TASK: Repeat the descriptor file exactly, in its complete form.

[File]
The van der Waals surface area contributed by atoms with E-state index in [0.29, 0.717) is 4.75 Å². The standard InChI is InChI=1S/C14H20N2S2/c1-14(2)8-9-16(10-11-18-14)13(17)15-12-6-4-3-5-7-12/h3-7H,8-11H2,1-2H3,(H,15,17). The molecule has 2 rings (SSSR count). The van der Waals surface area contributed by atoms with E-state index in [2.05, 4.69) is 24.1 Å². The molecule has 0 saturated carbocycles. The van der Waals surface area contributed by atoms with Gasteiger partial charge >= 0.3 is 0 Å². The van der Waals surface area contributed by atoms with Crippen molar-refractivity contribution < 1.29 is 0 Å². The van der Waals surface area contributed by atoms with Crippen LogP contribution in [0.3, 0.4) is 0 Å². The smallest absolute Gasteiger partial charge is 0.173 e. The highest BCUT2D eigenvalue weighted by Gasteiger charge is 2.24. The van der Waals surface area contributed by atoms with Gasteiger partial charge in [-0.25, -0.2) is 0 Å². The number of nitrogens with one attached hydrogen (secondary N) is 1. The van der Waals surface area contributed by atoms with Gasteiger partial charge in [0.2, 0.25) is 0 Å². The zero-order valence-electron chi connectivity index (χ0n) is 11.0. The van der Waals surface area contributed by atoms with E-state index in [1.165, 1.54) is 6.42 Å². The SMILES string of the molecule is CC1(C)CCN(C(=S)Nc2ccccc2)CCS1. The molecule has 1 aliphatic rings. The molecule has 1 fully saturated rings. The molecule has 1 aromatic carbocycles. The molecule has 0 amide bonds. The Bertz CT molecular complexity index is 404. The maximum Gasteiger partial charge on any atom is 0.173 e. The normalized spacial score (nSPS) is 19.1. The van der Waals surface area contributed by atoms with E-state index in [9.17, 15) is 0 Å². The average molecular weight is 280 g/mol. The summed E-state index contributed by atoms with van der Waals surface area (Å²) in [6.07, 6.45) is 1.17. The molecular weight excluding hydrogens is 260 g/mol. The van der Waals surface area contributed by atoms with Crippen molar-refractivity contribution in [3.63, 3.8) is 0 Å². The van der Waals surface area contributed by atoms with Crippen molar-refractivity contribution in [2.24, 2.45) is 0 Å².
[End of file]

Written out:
The van der Waals surface area contributed by atoms with E-state index in [0.29, 0.717) is 4.75 Å². The standard InChI is InChI=1S/C14H20N2S2/c1-14(2)8-9-16(10-11-18-14)13(17)15-12-6-4-3-5-7-12/h3-7H,8-11H2,1-2H3,(H,15,17). The molecule has 2 rings (SSSR count). The van der Waals surface area contributed by atoms with E-state index in [2.05, 4.69) is 24.1 Å². The molecule has 0 saturated carbocycles. The van der Waals surface area contributed by atoms with Gasteiger partial charge >= 0.3 is 0 Å². The van der Waals surface area contributed by atoms with Crippen molar-refractivity contribution < 1.29 is 0 Å². The van der Waals surface area contributed by atoms with Crippen LogP contribution in [0.3, 0.4) is 0 Å². The smallest absolute Gasteiger partial charge is 0.173 e. The highest BCUT2D eigenvalue weighted by Gasteiger charge is 2.24. The van der Waals surface area contributed by atoms with Gasteiger partial charge in [-0.25, -0.2) is 0 Å². The number of nitrogens with one attached hydrogen (secondary N) is 1. The van der Waals surface area contributed by atoms with Gasteiger partial charge in [0.2, 0.25) is 0 Å². The zero-order valence-electron chi connectivity index (χ0n) is 11.0. The van der Waals surface area contributed by atoms with E-state index in [1.165, 1.54) is 6.42 Å². The SMILES string of the molecule is CC1(C)CCN(C(=S)Nc2ccccc2)CCS1. The molecule has 1 aliphatic rings. The molecule has 1 fully saturated rings. The molecule has 1 aromatic carbocycles. The molecule has 0 amide bonds. The Bertz CT molecular complexity index is 404. The maximum Gasteiger partial charge on any atom is 0.173 e. The normalized spacial score (nSPS) is 19.1. The van der Waals surface area contributed by atoms with E-state index in [9.17, 15) is 0 Å². The average molecular weight is 280 g/mol. The summed E-state index contributed by atoms with van der Waals surface area (Å²) in [6.07, 6.45) is 1.17. The molecular weight excluding hydrogens is 260 g/mol. The van der Waals surface area contributed by atoms with Crippen molar-refractivity contribution in [3.63, 3.8) is 0 Å². The van der Waals surface area contributed by atoms with Crippen molar-refractivity contribution in [2.24, 2.45) is 0 Å².